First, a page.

- May 10, 2008
- Reaction score
- Dallas, TX
I wouldn't consider a PR tactless. Maybe annoying, if somebody sends you update after update for his PR and you barely have time to review it. But generally, a PR is a great opportunity to communicate. If you are maintainer, you can specify what you expect of the code, testers can give feedback about the improvements, etc. If people want to collaborate, the PR would be the last good chance to start with it. Sure, you can communicate earlier about what you plan. But nobody hates you for doing in the latest reasonable moment.
But generally, PRs are not more tactless than for example a draft for legislation. And like those, a PR rarely leaves "parliament" in the shape that it entered it.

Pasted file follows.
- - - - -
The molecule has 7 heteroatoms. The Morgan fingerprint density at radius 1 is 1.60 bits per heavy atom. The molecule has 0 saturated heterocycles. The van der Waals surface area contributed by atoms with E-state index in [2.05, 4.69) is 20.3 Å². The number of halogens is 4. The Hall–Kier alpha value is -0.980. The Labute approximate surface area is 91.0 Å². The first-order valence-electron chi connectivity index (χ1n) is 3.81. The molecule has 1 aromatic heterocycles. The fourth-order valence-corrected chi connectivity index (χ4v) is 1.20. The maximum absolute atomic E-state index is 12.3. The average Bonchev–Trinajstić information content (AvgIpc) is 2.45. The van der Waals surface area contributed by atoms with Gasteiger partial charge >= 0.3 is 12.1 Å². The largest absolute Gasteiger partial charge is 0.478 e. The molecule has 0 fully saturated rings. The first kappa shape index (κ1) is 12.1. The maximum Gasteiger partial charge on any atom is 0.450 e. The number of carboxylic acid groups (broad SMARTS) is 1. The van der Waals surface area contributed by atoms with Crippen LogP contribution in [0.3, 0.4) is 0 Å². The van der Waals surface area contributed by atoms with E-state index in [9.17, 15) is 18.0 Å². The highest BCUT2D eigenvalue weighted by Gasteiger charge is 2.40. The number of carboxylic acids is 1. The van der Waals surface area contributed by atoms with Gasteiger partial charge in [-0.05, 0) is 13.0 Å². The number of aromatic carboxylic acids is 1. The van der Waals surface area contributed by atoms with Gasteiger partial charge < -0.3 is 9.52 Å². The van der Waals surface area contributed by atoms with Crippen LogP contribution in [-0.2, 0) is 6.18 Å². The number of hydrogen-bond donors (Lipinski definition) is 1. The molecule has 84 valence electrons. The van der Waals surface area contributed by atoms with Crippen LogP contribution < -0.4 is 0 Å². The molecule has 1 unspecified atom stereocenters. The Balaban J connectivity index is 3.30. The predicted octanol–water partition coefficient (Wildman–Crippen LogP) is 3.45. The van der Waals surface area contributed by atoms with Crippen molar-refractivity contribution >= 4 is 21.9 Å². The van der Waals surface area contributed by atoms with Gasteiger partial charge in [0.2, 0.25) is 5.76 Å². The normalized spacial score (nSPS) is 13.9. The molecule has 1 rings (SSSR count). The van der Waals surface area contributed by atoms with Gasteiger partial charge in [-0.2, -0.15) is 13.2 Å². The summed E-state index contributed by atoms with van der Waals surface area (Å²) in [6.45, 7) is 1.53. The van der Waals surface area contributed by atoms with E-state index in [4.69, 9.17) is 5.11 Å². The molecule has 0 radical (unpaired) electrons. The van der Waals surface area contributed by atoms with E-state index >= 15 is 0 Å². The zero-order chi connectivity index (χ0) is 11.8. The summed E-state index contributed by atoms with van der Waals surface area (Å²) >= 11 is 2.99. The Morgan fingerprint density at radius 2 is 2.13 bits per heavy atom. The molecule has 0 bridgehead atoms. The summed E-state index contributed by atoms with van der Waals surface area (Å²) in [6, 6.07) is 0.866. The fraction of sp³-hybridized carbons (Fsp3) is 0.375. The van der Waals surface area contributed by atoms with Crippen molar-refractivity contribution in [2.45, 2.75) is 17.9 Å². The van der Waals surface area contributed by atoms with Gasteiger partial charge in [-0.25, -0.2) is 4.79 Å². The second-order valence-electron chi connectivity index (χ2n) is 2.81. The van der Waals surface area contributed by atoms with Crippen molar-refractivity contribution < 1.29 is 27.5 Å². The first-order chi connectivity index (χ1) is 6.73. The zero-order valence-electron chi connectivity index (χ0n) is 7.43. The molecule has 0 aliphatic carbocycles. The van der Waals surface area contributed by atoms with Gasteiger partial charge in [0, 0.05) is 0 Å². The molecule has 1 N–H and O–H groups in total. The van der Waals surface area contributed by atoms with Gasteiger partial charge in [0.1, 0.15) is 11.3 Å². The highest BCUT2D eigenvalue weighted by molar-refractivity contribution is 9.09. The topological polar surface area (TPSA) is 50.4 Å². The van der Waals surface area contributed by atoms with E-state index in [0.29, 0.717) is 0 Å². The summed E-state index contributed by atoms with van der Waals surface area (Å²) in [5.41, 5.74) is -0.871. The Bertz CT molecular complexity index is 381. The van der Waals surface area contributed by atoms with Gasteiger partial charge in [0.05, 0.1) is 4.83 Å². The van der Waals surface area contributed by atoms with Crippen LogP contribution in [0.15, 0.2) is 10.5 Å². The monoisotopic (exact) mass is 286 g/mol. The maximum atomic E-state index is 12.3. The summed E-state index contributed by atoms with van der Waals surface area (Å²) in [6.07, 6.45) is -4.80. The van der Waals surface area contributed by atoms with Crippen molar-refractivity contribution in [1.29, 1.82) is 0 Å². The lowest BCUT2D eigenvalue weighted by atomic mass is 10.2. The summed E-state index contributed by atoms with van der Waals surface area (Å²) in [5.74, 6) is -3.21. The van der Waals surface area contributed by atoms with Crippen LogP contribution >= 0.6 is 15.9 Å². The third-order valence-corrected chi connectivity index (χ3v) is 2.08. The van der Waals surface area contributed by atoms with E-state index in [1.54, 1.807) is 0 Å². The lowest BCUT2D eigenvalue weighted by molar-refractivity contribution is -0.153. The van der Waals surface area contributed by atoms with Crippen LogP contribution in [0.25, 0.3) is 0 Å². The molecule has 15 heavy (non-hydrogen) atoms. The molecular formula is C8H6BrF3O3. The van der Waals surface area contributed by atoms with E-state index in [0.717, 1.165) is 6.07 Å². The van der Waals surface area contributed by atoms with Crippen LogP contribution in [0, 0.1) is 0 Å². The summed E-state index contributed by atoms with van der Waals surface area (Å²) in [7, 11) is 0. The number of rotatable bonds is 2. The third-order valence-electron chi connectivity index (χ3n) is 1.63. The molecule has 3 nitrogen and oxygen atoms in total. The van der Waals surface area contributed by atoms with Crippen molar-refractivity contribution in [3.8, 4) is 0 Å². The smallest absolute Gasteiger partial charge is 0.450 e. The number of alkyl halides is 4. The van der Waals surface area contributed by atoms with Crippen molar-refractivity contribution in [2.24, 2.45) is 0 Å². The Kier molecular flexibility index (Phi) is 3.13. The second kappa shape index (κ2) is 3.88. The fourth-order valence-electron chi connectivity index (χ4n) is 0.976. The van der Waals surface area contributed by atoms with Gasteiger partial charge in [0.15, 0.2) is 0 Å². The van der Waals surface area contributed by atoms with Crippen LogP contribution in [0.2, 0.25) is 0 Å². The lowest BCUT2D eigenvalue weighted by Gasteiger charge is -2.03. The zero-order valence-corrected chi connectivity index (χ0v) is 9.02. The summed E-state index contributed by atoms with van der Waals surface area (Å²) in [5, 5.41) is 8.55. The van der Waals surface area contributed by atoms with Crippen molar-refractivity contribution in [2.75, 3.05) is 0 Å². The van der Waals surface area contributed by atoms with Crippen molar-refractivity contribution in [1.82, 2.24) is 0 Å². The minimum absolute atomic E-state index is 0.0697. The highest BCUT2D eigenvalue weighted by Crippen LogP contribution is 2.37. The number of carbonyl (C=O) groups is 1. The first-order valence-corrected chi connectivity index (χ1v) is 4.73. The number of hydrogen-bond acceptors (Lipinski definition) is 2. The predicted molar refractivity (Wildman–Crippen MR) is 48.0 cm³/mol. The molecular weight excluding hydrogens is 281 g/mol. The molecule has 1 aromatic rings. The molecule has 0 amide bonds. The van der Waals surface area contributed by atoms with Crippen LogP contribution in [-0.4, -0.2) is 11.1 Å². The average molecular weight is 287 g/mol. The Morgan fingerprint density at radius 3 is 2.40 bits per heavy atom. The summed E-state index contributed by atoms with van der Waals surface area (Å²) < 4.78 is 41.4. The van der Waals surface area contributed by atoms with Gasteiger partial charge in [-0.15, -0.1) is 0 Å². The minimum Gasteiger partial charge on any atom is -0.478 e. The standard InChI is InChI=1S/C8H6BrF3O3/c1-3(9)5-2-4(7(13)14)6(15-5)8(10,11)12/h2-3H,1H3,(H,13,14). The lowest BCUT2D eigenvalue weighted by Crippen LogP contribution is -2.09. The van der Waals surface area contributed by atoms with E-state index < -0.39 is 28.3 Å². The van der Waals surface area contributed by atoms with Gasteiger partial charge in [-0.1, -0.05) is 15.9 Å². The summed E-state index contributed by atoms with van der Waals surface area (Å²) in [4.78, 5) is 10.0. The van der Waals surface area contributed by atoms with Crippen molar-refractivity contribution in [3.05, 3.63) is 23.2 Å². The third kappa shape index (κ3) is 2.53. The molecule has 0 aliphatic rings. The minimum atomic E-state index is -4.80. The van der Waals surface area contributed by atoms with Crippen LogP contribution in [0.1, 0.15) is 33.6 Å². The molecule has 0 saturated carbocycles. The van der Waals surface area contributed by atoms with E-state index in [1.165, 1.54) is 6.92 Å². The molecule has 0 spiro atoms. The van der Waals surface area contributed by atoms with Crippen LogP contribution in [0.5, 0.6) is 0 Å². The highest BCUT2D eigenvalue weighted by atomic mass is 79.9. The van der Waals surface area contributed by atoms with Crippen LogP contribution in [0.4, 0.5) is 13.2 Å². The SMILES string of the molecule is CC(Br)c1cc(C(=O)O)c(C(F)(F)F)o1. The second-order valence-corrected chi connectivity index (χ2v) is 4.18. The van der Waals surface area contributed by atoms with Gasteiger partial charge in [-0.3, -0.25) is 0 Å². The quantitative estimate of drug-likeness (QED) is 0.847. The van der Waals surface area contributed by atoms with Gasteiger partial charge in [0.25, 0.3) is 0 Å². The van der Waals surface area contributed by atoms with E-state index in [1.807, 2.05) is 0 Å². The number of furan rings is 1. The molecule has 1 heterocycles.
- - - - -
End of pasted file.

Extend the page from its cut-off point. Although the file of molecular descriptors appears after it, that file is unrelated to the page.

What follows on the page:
I was talking more about the communication surrounding the pull request than the code changes that made up the content of the pull request. My point was, if the GitHub comment thread for a PR (with working code) began with something like the OP here, it wouldn't be very tactful, but at least the person making the PR would be contributing code that worked towards what they were proposing, which isn't as tactless as just saying "Adopt this proposal I've drawn up without demonstrating any inkling of how much effort might be required, or any ability or willingness to contribute to that effort".